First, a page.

8. I am so sorry to hear that. I know what a wonderful and crazy (with all respect to you Frank!) dog he is, and I also know how much of a family member he has been in your family.
    He’s had a wonderful life with you guys, and although this may not make you feel any better just remember that your best friend will go to heaven like all dogs do.

    Hugs to all of you, Anna

  9. Oh hun, my heart breaks for you! I don’t think you could ask for a better mama/dog relationship than what you and Frank have. I was very, very close to my dog who passed away, gosh about 15 years ago and I still think about him daily. And this may sound weird but when I’m going through a difficult time, my dog shows up in my dreams and from then on I know it’ll be OK. Frank will always be with you.

    Also, and I’m not trying to make this only about my dog, but he died of cancer, a tumor in his nose which they couldn’t remove. When we found out they said he had 3 months max to live. He lived for another 4 years (without any kind of treatment). Frank will always be traveling right along side of you. xoxo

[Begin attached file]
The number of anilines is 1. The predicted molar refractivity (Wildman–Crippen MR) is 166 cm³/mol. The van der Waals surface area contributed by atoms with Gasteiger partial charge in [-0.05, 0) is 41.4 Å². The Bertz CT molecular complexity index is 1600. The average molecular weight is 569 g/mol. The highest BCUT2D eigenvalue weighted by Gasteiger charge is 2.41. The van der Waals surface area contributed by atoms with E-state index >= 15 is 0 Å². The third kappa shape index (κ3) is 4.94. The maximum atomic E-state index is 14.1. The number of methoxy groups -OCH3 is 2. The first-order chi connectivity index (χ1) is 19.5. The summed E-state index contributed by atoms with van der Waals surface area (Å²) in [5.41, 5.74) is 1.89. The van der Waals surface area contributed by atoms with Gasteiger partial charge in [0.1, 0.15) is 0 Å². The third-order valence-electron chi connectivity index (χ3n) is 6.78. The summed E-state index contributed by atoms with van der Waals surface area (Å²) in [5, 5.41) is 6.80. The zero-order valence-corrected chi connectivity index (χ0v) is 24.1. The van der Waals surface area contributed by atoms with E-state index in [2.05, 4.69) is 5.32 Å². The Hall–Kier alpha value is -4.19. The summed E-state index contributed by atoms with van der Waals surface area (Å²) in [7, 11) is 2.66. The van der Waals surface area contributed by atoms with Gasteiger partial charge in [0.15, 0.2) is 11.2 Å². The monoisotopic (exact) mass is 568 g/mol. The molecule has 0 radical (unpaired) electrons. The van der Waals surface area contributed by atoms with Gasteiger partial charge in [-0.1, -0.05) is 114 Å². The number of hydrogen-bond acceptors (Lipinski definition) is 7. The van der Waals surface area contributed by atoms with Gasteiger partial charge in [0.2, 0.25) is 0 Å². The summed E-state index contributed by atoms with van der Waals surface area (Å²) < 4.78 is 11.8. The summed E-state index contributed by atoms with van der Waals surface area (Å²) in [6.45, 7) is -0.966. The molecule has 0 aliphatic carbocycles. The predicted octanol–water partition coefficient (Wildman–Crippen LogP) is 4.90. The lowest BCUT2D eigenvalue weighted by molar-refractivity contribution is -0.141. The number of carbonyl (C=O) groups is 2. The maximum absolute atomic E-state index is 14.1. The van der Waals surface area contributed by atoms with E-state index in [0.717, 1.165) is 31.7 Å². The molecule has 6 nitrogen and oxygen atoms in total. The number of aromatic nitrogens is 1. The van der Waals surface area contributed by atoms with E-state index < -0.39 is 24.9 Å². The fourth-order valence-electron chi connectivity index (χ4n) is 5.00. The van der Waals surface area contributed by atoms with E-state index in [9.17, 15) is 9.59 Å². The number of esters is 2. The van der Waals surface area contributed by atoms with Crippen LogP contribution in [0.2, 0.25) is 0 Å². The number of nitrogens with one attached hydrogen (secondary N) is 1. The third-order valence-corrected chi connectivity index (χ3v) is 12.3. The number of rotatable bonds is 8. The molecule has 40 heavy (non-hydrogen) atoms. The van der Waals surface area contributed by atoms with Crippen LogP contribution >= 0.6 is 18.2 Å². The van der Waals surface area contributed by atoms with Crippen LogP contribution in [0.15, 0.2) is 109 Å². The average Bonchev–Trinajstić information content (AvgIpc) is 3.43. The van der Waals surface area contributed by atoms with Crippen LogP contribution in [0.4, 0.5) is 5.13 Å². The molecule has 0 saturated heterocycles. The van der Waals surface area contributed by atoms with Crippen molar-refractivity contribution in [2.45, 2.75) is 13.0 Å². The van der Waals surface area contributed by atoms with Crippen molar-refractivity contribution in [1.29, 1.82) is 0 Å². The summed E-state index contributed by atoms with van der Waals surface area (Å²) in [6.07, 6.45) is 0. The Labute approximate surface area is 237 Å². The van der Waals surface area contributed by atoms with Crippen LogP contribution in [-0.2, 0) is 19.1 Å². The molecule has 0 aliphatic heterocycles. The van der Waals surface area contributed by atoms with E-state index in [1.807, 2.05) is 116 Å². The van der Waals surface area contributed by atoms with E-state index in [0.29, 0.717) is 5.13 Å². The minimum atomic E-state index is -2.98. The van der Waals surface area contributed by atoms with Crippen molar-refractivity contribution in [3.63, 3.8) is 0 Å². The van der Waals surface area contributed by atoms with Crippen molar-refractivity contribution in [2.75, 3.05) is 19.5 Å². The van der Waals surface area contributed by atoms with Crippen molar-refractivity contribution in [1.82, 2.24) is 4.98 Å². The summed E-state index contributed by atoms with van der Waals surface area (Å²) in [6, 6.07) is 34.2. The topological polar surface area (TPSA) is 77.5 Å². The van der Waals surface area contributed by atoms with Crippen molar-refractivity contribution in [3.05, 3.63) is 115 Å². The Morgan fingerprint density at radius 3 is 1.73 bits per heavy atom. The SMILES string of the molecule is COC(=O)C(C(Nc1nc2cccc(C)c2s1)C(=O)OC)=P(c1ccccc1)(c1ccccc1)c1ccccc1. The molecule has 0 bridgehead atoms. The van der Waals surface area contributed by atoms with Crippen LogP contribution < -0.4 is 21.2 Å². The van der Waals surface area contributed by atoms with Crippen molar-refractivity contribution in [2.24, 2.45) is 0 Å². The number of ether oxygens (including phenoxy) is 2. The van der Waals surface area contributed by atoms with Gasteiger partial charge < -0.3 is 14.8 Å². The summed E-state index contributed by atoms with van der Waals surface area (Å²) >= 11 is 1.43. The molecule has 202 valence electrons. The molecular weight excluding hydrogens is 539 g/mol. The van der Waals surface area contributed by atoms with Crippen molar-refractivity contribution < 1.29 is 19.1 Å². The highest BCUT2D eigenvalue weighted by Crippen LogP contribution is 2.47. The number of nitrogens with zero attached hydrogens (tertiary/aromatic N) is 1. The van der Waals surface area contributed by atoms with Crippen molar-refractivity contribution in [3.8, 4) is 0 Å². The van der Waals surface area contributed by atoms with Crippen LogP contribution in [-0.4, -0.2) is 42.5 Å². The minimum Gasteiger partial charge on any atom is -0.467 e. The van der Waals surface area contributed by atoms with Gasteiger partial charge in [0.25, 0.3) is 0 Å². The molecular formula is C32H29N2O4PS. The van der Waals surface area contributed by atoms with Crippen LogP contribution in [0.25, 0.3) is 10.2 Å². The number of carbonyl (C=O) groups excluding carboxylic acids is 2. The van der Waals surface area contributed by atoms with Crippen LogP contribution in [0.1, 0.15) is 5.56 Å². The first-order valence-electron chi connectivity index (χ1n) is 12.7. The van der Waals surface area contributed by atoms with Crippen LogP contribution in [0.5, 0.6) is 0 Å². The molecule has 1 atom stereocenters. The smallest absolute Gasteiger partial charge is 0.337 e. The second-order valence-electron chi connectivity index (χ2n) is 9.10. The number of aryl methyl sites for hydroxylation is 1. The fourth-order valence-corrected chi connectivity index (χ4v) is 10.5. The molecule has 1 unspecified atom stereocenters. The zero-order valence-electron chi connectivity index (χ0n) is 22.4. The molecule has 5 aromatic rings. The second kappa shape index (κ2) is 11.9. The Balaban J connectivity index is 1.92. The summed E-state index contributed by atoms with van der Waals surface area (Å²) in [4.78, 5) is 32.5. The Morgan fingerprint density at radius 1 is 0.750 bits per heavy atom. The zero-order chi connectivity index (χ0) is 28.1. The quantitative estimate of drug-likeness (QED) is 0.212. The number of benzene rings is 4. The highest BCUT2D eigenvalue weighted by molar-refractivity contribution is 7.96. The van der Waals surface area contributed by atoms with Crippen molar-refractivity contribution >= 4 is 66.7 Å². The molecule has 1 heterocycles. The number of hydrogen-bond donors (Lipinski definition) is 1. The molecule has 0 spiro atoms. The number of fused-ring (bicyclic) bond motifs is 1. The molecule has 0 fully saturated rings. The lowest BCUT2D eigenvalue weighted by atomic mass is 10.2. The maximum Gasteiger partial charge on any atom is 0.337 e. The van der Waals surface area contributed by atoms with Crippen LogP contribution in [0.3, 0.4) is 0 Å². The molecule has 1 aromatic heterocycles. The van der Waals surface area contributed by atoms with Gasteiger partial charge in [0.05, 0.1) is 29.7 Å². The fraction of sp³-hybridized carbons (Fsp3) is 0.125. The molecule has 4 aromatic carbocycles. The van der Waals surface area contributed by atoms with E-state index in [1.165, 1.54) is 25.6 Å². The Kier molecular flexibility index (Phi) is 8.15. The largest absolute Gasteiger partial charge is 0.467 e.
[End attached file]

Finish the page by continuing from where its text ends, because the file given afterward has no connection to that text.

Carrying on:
10. Voi itku… Kyyneleet tippuu taallakin. Iso lammin hali. Teille molemmille.
    Komea poika teilla onkin. Hyva poika.

    Mekin on matkattu yhdessa kahden ison haukun kanssa. Toinen tuli Suomesta ja toinen tarttui Filsuista mukaamme. Mutkat taipuu suoriksi vaikka vakisin naittenkin takia; kaveria kun ei jateta. Mutta namakin vanhenevat, toisella on lonkkavika ja tiedan mita on viela luvassa. Ensimmainen, koiralapsistamme (vanha poikahan se sitten jo kylla oli) avitettiin hellavaroin ikiuneen mun sylissani ja kylla oli paha paikka.

    Frank on onneksi saanut elaa hyvan, hyvan elaman kanssanne ja nyt loppuaikanakin siita pidetaan hellaa huolta; ei tarvi elaa esim. villikoirana yksin, ilman laumaa ja olla kivuissaan ja pahassa olossaan ilman apua.

    Rankkaa ja surullista se on silti… Parempaa kaveria kuin hyva koira, saa hakemalla hakea.
    Lammin hali.

  11. Found this quote for you…
    “Dogs’ lives are too short. Their only fault, really.” ~Agnes Sligh Turnbull

    your twitter bud, g_fox

  12. Voi etta! On ne melkeen kuin lapsia ja kylla sulla tulee nyt sitten kova ikava. Itkuun meinasin minakin taalla ihan pilkahtaa.